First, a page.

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Author context extraction for interpreting the external validity of opinion mining results

Bloemen, O. (2013) Author context extraction for interpreting the external validity of opinion mining results.

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Abstract:Nurtured by the seemingly ever-growing amount of user-generated content publicly available on the Internet, opinion mining is a growing �eld of interest. Applications show promising results in brand monitoring, where the public sentiment towards product features is observed, the monitoring of sentiment towards current issues in politics, or the prediction of voting outcomes. Despite the fact that the existence of opinion mining can be traced back to span at least a decade, the validity can be questioned. The majority of publications in this research area provide new techniques for text-analysis and/or incremental innovations for sentiment classi�ers. By using labeled corpora, these innovations are typically compared to a baseline method to indicate their superior accuracy in extracting features and determining the corresponding sentiment. For generalizability of the results, however, it is important to possess information about the context of the sample; i.e. information about the authors of the user-generated content. When this information is missing, the relation between the sample and the target population is unknown and conclusions cannot be drawn, possibly rendering opinion mining reports useless in practice. The purpose of this thesis is to investigate whether this problem related to the external validity of opinion mining, or more speci�c, the generalizability of opinion mining results with respect to the review authors, indeed plays a role. Three types of threats to the external validity are identi�ed from a literature review and examined: (1) a mismatch in demographic characteristics of the sample, (2) manipulation of online reviews, and (3) bias due to irrelevant experiences. Di�erent methods are proposed and tested to analyze the in uence of these biases on the sentiment report. Theoretical sampling con�rmed existence of both a demographic and an experience bias.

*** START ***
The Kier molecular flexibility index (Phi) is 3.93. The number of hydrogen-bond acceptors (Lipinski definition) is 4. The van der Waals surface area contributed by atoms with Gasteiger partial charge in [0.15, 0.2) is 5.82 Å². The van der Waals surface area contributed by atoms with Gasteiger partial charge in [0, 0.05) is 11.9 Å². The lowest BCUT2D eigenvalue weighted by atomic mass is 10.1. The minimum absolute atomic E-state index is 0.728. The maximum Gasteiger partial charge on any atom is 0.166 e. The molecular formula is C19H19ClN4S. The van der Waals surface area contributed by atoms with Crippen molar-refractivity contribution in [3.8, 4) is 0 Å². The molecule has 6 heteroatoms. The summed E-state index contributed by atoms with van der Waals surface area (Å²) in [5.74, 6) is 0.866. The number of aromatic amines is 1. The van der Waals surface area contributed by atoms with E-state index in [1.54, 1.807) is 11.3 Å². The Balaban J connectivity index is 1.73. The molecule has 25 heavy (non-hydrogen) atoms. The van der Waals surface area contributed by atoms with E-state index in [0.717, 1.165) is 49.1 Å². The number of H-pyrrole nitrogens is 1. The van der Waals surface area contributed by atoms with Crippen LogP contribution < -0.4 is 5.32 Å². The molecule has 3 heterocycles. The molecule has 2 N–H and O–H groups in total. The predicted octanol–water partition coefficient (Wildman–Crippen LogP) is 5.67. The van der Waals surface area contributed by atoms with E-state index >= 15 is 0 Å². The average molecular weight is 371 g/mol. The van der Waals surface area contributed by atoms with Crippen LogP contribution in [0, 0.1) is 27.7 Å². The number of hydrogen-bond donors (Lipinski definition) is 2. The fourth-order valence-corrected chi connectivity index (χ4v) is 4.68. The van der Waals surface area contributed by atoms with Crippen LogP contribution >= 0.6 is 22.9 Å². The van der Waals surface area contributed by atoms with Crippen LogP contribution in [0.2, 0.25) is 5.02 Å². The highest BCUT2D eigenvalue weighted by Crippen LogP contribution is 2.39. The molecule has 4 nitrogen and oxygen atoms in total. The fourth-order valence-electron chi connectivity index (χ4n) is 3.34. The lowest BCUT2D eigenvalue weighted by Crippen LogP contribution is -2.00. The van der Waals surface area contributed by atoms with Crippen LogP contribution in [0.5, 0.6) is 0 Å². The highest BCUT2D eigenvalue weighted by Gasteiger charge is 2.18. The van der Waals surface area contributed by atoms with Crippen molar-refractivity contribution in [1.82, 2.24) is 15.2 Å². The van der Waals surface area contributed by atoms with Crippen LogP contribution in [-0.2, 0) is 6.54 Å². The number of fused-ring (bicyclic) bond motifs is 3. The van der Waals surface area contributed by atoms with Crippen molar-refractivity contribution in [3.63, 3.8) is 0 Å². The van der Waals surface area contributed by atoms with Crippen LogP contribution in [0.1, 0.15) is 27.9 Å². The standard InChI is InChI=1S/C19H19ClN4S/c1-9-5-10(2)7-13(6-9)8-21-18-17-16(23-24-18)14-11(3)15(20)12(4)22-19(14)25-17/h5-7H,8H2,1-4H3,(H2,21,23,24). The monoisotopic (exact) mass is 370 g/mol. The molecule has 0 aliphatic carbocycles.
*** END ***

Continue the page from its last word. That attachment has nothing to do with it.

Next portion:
Item Type:Essay (Master)
Faculty:BMS: Behavioural, Management and Social Sciences
Subject:85 business administration, organizational science
Programme:Business Administration MSc (60644)
Link to this item:http://purl.utwente.nl/essays/63600
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